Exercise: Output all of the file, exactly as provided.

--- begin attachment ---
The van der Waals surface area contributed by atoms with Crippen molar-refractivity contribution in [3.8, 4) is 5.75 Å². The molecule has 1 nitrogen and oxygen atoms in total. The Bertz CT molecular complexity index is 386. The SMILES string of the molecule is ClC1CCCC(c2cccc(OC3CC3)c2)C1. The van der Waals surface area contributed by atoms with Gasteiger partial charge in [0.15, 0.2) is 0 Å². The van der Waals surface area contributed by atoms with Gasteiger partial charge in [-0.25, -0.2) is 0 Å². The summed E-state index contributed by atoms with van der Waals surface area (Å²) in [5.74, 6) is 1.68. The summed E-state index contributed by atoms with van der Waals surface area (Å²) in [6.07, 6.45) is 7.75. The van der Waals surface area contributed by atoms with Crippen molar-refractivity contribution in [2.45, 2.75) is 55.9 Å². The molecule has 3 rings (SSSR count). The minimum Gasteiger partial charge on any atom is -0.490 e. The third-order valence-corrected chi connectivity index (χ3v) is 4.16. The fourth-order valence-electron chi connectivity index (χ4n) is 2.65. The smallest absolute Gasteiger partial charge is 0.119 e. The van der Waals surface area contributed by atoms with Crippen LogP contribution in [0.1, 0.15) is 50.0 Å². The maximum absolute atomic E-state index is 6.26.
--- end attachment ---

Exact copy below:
The van der Waals surface area contributed by atoms with Crippen molar-refractivity contribution in [3.8, 4) is 5.75 Å². The molecule has 1 nitrogen and oxygen atoms in total. The Bertz CT molecular complexity index is 386. The SMILES string of the molecule is ClC1CCCC(c2cccc(OC3CC3)c2)C1. The van der Waals surface area contributed by atoms with Gasteiger partial charge in [0.15, 0.2) is 0 Å². The van der Waals surface area contributed by atoms with Gasteiger partial charge in [-0.25, -0.2) is 0 Å². The summed E-state index contributed by atoms with van der Waals surface area (Å²) in [5.74, 6) is 1.68. The summed E-state index contributed by atoms with van der Waals surface area (Å²) in [6.07, 6.45) is 7.75. The van der Waals surface area contributed by atoms with Crippen molar-refractivity contribution in [2.45, 2.75) is 55.9 Å². The molecule has 3 rings (SSSR count). The minimum Gasteiger partial charge on any atom is -0.490 e. The third-order valence-corrected chi connectivity index (χ3v) is 4.16. The fourth-order valence-electron chi connectivity index (χ4n) is 2.65. The smallest absolute Gasteiger partial charge is 0.119 e. The van der Waals surface area contributed by atoms with Crippen LogP contribution in [0.1, 0.15) is 50.0 Å². The maximum absolute atomic E-state index is 6.26.